There are many things I’ve had to explain to folks up here about life back home, but no subject nearly as often as food. For a place that has its own fair share of odd dishes and peculiar dining habits, it always makes me wonder why the North speaks so lowly about Southern cuisine. But then again it happens the other way around, too. This is one of the reasons I study food, specifically the geographic and political culinary rifts that developed across the Mason-Dixon line, which have since perpetuated a region-specific sense of patriotism and several stalwart dogmas as to how exactly biscuits should or should not be made.
Within the subject of food, there are several categories that always irk a curious Northerner – specifically the South’s ample use of lard, fried foods, and our affinity for sweet tea – to which I always want to ask in reply: why is there so much cream in everything, pizza on every corner, and can we talk about why a “regular coffee” up here is served with at least 6 sugars? But it won’t help, because people are unwaveringly loyal to their region’s food, as they well should be. So that’s when I whip out the big guns (another Southern thing, I suppose) and drop a food bomb on them so wonderfully fried and perfect that all their previous questions seem silly in comparison: Whataburger‘s Honey Butter Chicken Biscuit, or, HBCB for those in the know.
The hardest part, in truth, is explaining how to say and spell Whataburger. It’s What-A-Burger, but you’re supposed to pronounce it like water-burger, I’ll tell them. But it doesn’t ever seem to help. Why should I go through such lengths explaining the quirks of Texas’ pride and joy when they will likely never even get to try it? Because everyone should know the joy of a Honey Butter Chicken Biscuit, that’s why, my father’s Whataburger aficionado voice rings in my ear. And he’s right. So I’ve made the best approximation of the HBCB I could muster, all while keeping in line with my own personal trans-Atlantic baking style. So for all you curious Northerners – and my fellow homesick Texans – come over and have a Honey Butter Chicken Biscuit Scone.
I guess I still need to do a bit of explaining, though. So the anatomy of a Honey Butter Chicken Biscuit is spelled out right in the title, more or less. A hot buttery biscuit is split in two and generously drizzled with honey butter (the recipe for which remained a long-kept secret by Whataburger, but has since become available by the bottle in our second Texas pride-and-joy, HEB). Then a piece of crisp fried chicken is sandwiched between the two biscuit halves and bundled up tightly in a paper wrapper. The whole thing’ll only set you back a couple of bucks and pairs nicely with a medium unsweet iced tea (note that Texas beverages are larger because we live in an unforgiving heat and need the extra hydration, so be sure to compare the diameter of your cup-holders before assuming you can handle a large). Also, it’s not polite to ask about calories. The HBCB shouldn’t be in your regular breakfast rotation anyways, so one every once and a while won’t hurt you. Note that I said unsweet tea so that’ll help (in Texas, we aren’t too terribly partial to the sweetened stuff, because, like I said, hydration and all).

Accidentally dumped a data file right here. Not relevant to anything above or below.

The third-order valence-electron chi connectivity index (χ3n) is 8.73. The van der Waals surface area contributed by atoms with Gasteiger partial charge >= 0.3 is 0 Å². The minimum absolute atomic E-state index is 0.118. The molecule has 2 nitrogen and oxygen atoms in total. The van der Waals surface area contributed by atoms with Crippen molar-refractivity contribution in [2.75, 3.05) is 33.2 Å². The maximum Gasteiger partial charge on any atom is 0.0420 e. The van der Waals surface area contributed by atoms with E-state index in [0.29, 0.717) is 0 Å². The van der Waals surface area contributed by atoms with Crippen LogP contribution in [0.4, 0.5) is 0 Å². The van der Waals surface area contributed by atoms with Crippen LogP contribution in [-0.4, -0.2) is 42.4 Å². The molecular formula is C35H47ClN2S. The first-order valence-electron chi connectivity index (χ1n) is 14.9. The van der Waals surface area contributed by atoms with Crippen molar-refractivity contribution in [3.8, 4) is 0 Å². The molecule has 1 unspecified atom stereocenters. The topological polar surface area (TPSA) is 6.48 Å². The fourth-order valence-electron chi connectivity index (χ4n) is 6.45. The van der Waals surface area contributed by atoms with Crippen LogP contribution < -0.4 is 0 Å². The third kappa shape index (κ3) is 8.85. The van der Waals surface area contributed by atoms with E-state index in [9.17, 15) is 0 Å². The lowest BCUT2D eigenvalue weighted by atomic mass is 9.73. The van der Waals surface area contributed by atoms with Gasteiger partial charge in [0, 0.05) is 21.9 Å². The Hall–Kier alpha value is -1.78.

This scone version combines all the same flavors of the classic HBCB in a much more manageable and less messy medium. The chicken pieces – still fried – are tucked into the slightly sweet dough and the honey butter is drizzled on top, but is also best served alongside for those who like a bit more HB with their CB. Use the best quality fried chicken you can buy or make your own and these scones can be a way to use up the leftovers.
Honey Butter Chicken Biscuit Scones
makes 8 scones
FOR THE SCONES:
2 cups flour
1/2 tablespoon baking powder
1/2 teaspoon salt
3 tablespoons cold butter, cut into small pieces
1 cup heavy cream
1 egg yolk
1/4 teaspoon vanilla
2 tablespoons honey or crystallized honey
2-3 strips of fried chicken, cut into small pieces
extra butter for brushing
FOR THE HONEY BUTTER GLAZE:
2 tablespoons butter, melted
3 tablespoons honey
6 tablespoons powdered sugar
1/4 teaspoon salt
1. Set the oven to 400 degrees.
2. In a large bowl, combine the flour, baking powder, and salt.
3. Using your fingers or the tines of two forks, cut the butter into the dry ingredients until the mixture resembles coarse cornmeal.
4. Make a well in the center of the bowl and pour in the cream, egg yolk, vanilla, and honey. Use a wooden spoon to combine all the ingredients until just combined. Add in the fried chicken and gently fold to incorporate.
5. Scrape the dough onto a floured surface and knead gently to form a ball. Flatten the ball into a disk about 3/4 of an inch thick. Using a sharp knife, cut the disk into eight wedges. Spread the wedges onto a baking sheet and brush the tops with a bit of melted butter. Bake until golden brown, about 16 to 18 minutes. Remove from oven and transfer to a wire rack to cool.
6. While the scones begin cool, make the glaze. In a small bowl, add the melted butter, honey, powdered sugar, and salt, whisking together until smooth. Drizzle over the scones and serve warm.
Note: If the glaze sits for too long it will begin to thicken. Leave in a glass bowl over a warm oven or pop in the microwave for a few seconds to keep it thin and easy to drizzle.